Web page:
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The banks of the United Kingdom “prepared for the Brexit and the commercial war”

The banks of the United Kingdom "prepared for the Brexit and the commercial war"

The banks of the United Kingdom “prepared for the Brexit and the commercial war”


The Bank of England says that the banking system of the United Kingdom remains resistant to the financial impact of a disorderly Brexit in the worst case.

The comment came in his regular health check at the banks, the Financial Stability Report.

The Bank said that “the perceived likelihood that Brexit has not been negotiated has increased since the beginning of the year.”

He said that the “material risks” of the economic interruption of such a scenario remain.

However, there has been “some improvement in the preparation of the UK economy for Brexit without agreement”.

Since last year, UK banks have been forced to retain more capital and demonstrate easy access to £ 1 trillion in funds (liquidity).

The Bank says such a cushion would allow the banking system to continue lending to the economy, even if the United Kingdom were out of international markets for three months.

This stress test in the worst case scenario means that the economy is reduced by 4.7%, unemployment has more than doubled to 9.5% and property prices fall by 33%.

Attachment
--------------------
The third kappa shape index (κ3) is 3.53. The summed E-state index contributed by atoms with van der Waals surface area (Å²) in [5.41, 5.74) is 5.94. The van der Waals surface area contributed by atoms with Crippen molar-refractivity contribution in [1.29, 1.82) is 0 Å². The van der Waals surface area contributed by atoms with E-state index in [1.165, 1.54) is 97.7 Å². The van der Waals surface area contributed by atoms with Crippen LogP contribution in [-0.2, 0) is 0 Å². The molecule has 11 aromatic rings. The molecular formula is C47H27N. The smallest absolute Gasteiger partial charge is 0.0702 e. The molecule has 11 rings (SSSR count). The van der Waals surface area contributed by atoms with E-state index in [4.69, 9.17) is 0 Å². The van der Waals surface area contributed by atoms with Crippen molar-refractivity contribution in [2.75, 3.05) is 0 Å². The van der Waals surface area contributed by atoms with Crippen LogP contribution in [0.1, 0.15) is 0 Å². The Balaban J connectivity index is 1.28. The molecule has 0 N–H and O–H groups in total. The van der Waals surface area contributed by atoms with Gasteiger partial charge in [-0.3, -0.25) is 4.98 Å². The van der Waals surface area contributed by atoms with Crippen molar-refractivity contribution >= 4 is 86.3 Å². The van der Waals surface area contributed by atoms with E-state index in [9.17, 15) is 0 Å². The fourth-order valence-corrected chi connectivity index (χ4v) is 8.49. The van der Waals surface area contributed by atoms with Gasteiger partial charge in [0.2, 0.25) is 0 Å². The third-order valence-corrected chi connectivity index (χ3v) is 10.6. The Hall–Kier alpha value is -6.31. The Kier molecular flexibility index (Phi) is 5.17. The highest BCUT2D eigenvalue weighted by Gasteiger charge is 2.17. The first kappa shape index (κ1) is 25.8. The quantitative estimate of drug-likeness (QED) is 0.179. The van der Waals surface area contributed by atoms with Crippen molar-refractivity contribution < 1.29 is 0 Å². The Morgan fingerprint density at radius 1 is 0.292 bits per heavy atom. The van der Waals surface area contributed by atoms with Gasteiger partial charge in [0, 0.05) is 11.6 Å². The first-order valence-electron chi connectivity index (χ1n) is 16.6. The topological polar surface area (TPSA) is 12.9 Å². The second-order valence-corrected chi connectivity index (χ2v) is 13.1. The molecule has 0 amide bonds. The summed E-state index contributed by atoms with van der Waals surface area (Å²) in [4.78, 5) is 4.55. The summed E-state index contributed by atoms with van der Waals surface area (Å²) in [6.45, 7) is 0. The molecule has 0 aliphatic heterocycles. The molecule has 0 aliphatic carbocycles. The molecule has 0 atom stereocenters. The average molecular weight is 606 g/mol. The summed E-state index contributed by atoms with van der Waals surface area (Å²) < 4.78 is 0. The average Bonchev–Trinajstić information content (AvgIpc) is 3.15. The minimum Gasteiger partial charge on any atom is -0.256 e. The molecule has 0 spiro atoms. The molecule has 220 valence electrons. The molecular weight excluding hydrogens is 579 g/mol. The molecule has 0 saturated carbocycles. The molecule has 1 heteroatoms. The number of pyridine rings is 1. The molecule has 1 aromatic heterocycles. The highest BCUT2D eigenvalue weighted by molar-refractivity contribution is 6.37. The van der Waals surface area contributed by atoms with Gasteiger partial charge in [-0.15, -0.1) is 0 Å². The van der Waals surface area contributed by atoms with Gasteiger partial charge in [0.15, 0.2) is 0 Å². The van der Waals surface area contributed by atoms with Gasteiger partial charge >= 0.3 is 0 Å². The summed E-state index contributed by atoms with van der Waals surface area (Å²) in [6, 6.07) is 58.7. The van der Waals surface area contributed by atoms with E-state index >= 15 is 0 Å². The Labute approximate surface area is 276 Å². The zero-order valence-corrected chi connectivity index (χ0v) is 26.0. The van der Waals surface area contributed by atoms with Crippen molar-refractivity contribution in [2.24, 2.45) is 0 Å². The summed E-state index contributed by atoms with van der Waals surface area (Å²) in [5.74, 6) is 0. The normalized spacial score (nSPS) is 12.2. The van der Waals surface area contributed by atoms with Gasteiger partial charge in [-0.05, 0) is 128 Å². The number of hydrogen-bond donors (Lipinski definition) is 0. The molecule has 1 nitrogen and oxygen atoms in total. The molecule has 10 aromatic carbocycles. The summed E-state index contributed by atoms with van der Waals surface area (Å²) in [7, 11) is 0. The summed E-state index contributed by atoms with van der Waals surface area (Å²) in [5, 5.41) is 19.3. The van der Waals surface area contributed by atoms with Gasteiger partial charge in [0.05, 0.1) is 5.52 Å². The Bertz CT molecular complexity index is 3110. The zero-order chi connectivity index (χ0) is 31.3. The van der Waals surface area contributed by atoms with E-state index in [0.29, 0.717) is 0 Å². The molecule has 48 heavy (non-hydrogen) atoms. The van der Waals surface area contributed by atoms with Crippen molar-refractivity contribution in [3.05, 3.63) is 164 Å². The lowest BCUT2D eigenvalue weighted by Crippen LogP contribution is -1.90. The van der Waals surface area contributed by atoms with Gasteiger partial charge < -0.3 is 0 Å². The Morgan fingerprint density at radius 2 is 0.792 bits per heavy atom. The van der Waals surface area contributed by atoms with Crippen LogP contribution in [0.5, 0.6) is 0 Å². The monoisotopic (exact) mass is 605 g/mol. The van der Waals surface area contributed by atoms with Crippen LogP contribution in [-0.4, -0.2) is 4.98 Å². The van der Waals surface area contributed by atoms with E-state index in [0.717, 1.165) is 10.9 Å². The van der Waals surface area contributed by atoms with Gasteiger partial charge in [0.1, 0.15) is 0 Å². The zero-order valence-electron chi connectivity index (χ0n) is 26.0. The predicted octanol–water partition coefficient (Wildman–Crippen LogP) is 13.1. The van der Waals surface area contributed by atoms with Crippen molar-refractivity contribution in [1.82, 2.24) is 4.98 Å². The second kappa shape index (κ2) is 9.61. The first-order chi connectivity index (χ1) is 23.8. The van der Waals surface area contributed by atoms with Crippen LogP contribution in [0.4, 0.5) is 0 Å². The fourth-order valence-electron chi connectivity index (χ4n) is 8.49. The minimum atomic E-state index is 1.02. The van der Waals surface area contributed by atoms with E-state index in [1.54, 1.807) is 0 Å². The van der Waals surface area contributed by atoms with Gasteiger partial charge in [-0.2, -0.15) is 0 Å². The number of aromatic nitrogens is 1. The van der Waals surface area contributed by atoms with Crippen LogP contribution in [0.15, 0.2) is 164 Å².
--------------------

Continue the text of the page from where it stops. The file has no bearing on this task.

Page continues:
Absorbed shocks
The Bank’s key Financial Policy Committee went further than before by saying that the banking system would also be resistant to a messy Brexit that occurs at the same time as a global trade war that involves 25% tariffs on US-US trade. China, all global inputs and A 30% drop in the US stock market.

“Even if a global protectionist slowdown were to extend to the UK at the same time as Brexit in the worst case, the UK’s main banking system would be strong enough to absorb, rather than amplify, the resulting economic shocks and continue to serve households and businesses in the United Kingdom, “he said.

However, the Bank said that the impact of rising expectations of not negotiating was already being seen at “much weaker” levels of investment in markets that depend on foreign investors, for example, commercial properties.

In the first quarter of this year, investment in commercial properties was less than two fifths (38%) of the average level in the last two years.

For high-risk corporate loans (leveraged loans), it was less than a fifth of the levels observed in 2017 and 2018. Prices for commercial real estate are now falling again.

The Bank also said it would review macroeconomic vulnerabilities in the economy with “open” funds, recently in the news after problems with repayments in the Neil Woodford fund.

The Bank is also beginning to work to assess the impact of climate change risks in the financial sector.

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